Washington — In 1941, President Franklin Delano Roosevelt issued an executive order requiring the armed services to recruit and enlist African Americans. Thousands of African-American men were eager to serve their country and, after joining up, were sent to basic training at Camp Montford Point in Jacksonville, North Carolina.
The Montford Point Marines, as they would come to be called, were segregated from their white counterparts and refused entry to nearby Camp Lejeune unless accompanied by a white serviceman. More than 19,000 African-American troops trained at Camp Montford Point, but received little recognition for their wartime service.
On June 27, the 368 surviving Montford Point Marines were recognized by Congress with its highest civilian honor, the Congressional Gold Medal, in a ceremony on Capitol Hill. With many of the survivors in attendance, William McDowell, representing the Montford Point Marines, accepted the medal on behalf of all the honorees during the ceremony. “Today we gather to honor the Marines of Montford Point not just for their pioneering role in breaking down the color barrier in the U.S. Marine Corps,” said Senate Minority Leader Mitch McConnell, “but for their courage and their sacrifice amid the indignity of racial discrimination.”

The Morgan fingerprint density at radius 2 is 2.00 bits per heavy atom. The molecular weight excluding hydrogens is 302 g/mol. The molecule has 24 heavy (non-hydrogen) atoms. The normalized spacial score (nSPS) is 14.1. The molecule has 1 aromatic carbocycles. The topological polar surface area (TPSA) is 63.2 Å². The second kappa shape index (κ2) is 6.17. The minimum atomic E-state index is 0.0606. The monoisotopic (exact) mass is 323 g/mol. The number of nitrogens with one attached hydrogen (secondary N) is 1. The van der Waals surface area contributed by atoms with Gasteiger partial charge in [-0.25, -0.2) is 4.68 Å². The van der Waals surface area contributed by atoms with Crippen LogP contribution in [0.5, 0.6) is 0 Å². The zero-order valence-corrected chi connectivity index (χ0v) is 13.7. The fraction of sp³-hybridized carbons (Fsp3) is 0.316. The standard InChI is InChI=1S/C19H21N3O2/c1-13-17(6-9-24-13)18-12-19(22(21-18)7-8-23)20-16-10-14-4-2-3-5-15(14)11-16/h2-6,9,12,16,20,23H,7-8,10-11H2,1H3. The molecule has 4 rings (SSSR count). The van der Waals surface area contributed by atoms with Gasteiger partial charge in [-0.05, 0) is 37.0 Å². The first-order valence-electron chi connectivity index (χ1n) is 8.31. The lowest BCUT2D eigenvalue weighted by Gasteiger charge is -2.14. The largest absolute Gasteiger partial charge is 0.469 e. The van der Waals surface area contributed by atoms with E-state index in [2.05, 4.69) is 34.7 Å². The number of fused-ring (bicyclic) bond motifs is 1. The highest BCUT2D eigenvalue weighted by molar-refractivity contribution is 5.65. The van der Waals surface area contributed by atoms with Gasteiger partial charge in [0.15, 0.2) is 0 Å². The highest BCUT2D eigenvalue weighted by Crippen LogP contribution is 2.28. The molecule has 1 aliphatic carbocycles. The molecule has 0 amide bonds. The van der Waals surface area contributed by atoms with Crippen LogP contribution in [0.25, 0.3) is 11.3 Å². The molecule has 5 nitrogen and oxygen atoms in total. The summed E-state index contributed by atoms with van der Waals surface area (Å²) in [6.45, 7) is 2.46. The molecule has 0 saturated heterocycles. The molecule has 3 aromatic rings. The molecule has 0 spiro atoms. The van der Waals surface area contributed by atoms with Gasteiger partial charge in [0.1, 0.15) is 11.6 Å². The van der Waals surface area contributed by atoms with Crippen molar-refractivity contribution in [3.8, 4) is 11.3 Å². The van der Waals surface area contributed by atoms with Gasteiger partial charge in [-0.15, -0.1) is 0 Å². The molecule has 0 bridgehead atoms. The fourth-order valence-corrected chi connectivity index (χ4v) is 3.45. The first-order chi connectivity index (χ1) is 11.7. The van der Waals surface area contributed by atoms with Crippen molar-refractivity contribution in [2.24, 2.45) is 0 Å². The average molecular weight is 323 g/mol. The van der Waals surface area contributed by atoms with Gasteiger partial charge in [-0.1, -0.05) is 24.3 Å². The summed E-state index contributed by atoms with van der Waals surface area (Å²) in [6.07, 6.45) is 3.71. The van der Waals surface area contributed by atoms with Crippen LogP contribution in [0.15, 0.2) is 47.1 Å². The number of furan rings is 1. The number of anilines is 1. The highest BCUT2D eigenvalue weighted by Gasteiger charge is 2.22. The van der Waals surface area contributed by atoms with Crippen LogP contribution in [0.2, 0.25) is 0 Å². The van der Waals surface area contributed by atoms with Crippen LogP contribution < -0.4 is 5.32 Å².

“By their actions and their courage,” said House Minority Leader Nancy Pelosi, “the Montford Point Marines paved a way to justice at home. You overcame adversity and opened the doors of opportunity. You drove America to live up to its ideals: civil rights, freedom and equality, which is our heritage and our hope.”
The following day the Montford Point Marines were the guests of honor at at a parade hosted by the commandant of the Marine Corps at the Washington Marine Barracks. General James F. Amos, the current commandant of the Marine Corps, was a driving force behind the awarding of the medal. “It is long overdue,” Amos said on the announcement of the honor. “My promise to you this evening is that your story will not be forgotten. It will take its rightful place, and it will be forever anchored in the rich history of the United States Marine Corps.”